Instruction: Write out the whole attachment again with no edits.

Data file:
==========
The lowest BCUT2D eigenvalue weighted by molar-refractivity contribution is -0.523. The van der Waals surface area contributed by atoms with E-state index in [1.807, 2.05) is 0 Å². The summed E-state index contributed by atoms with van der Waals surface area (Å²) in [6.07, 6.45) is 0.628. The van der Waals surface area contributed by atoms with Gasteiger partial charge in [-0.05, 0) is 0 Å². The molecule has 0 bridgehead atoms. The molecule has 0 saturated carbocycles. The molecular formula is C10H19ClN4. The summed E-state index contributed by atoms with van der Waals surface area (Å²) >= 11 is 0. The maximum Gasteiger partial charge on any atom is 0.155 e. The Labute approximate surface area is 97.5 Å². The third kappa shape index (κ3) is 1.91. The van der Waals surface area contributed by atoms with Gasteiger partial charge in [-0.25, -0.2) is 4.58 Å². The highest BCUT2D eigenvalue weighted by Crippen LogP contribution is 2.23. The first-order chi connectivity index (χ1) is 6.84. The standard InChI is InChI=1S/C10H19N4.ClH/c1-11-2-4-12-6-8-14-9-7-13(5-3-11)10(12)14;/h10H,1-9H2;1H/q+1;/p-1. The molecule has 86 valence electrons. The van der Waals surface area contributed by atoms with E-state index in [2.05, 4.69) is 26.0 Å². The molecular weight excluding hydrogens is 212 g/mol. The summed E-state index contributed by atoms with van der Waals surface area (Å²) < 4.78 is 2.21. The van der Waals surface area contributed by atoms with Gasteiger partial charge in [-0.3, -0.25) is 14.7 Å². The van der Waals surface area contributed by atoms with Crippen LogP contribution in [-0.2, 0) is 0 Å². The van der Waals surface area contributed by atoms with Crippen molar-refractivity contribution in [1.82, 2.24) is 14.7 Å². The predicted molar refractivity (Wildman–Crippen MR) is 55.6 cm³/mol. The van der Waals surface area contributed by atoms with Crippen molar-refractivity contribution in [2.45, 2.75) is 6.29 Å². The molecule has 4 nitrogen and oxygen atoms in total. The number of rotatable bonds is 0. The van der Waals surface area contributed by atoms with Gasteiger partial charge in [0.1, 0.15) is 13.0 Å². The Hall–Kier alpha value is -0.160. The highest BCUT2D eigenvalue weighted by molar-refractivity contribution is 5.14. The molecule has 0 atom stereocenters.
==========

The lowest BCUT2D eigenvalue weighted by molar-refractivity contribution is -0.523. The van der Waals surface area contributed by atoms with E-state index in [1.807, 2.05) is 0 Å². The summed E-state index contributed by atoms with van der Waals surface area (Å²) in [6.07, 6.45) is 0.628. The van der Waals surface area contributed by atoms with Gasteiger partial charge in [-0.05, 0) is 0 Å². The molecule has 0 bridgehead atoms. The molecule has 0 saturated carbocycles. The molecular formula is C10H19ClN4. The summed E-state index contributed by atoms with van der Waals surface area (Å²) >= 11 is 0. The maximum Gasteiger partial charge on any atom is 0.155 e. The Labute approximate surface area is 97.5 Å². The third kappa shape index (κ3) is 1.91. The van der Waals surface area contributed by atoms with Gasteiger partial charge in [-0.25, -0.2) is 4.58 Å². The highest BCUT2D eigenvalue weighted by Crippen LogP contribution is 2.23. The first-order chi connectivity index (χ1) is 6.84. The standard InChI is InChI=1S/C10H19N4.ClH/c1-11-2-4-12-6-8-14-9-7-13(5-3-11)10(12)14;/h10H,1-9H2;1H/q+1;/p-1. The molecule has 86 valence electrons. The van der Waals surface area contributed by atoms with E-state index in [2.05, 4.69) is 26.0 Å². The molecular weight excluding hydrogens is 212 g/mol. The summed E-state index contributed by atoms with van der Waals surface area (Å²) < 4.78 is 2.21. The van der Waals surface area contributed by atoms with Gasteiger partial charge in [-0.3, -0.25) is 14.7 Å². The van der Waals surface area contributed by atoms with Crippen LogP contribution in [-0.2, 0) is 0 Å². The van der Waals surface area contributed by atoms with Crippen molar-refractivity contribution in [1.82, 2.24) is 14.7 Å². The predicted molar refractivity (Wildman–Crippen MR) is 55.6 cm³/mol. The van der Waals surface area contributed by atoms with Crippen molar-refractivity contribution in [2.45, 2.75) is 6.29 Å². The molecule has 4 nitrogen and oxygen atoms in total. The number of rotatable bonds is 0. The van der Waals surface area contributed by atoms with Gasteiger partial charge in [0.1, 0.15) is 13.0 Å². The Hall–Kier alpha value is -0.160. The highest BCUT2D eigenvalue weighted by molar-refractivity contribution is 5.14. The molecule has 0 atom stereocenters.